European Central Bank head Mario Draghi says the expanding eurozone economy still faces "risks and uncertainties" — including a looming trade dispute with the United States — and has cautioned that inflation needs to rise further before monetary stimulus is ended.
Draghi said Wednesday that higher inflation, not growth, is the "very clear condition" for the central bank to end its bond-buying stimulus program, and that there is a risk inflation could remain weak. At 1.2 percent annually, inflation is short of the bank's goal of just under 2 percent considered best for the economy.
Inflation could stay low if slack in the economy and the labor market takes longer to shrink than usual. Meanwhile, a protracted trade conflict could hurt growth and inflation as well. U.S. President Donald Trump has announced new import taxes of 25 percent on steel and 10 percent on aluminum.
Draghi said that tariffs' "first round effects are likely to be small." But he warned that, after that, the "second round effects could have much more serious consequences" if the European Union retaliates and the dispute spreads trade restrictions to other categories of goods. That escalation could hit business confidence and investment.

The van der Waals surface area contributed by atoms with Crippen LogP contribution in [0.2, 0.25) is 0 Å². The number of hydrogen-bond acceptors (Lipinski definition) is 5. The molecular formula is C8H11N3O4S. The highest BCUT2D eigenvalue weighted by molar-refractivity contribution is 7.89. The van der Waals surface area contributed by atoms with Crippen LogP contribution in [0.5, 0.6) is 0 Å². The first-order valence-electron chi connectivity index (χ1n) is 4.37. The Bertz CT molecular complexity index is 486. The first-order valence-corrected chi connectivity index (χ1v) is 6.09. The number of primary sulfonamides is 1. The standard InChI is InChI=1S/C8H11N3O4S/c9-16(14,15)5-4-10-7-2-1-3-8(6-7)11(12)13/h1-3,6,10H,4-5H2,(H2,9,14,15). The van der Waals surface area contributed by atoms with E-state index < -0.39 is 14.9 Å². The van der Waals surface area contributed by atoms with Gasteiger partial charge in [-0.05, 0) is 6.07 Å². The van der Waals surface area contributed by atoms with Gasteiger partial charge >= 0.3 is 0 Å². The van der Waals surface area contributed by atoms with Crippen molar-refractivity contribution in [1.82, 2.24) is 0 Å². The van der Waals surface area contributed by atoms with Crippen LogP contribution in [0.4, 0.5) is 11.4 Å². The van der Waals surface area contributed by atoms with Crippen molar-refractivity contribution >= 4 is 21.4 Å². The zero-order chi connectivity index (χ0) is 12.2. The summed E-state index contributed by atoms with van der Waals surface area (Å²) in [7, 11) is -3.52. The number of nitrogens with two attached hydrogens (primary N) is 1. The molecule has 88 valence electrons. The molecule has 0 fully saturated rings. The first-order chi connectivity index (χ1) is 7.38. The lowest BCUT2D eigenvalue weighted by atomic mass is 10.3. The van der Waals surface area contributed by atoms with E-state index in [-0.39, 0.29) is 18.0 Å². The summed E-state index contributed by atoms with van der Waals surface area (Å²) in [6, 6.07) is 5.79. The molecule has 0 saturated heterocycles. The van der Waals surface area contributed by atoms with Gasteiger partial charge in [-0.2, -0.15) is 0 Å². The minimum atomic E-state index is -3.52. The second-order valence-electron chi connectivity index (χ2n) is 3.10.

The European Central Bank, the top monetary authority for the 19 countries that use the euro, has said its stimulus program, whereby it buys 30 billion euros ($37 billion) a month in bonds, will continue at least through September, but has given no fixed end date. The purchases, which began in March 2015, are a way of pumping newly created money into the economy to raise inflation.
Annual growth has strengthened to 2.7 percent in the fourth quarter and unemployment has fallen to 8.6 percent in January from 12.1 percent in April 2013. But getting inflation to the official target is the central bank's first priority.
Speaking at a conference at Frankfurt's Goethe University, Draghi echoed earlier cautious comments by saying that monetary policy needs to be "patient, persistent and prudent." He indicated that the first interest rate increases will only start well after the end of the bond purchases. That would put them off until at least 2019. Currently, the bank's benchmark short-term rate is at a record low of zero.
The bank has moved cautiously in signaling a stimulus withdrawal to avoid seeing financial markets prematurely sending interest rates higher in anticipation. That could blunt the remaining impact of the stimulus even before it ends.
The ECB remains well behind the U.S. Federal Reserve, which has ended bond purchases and begun raising its benchmark interest rate. Ending the stimulus will have wide-ranging effects, including higher borrowing costs for governments and house buyers and better returns for savers and pension funds.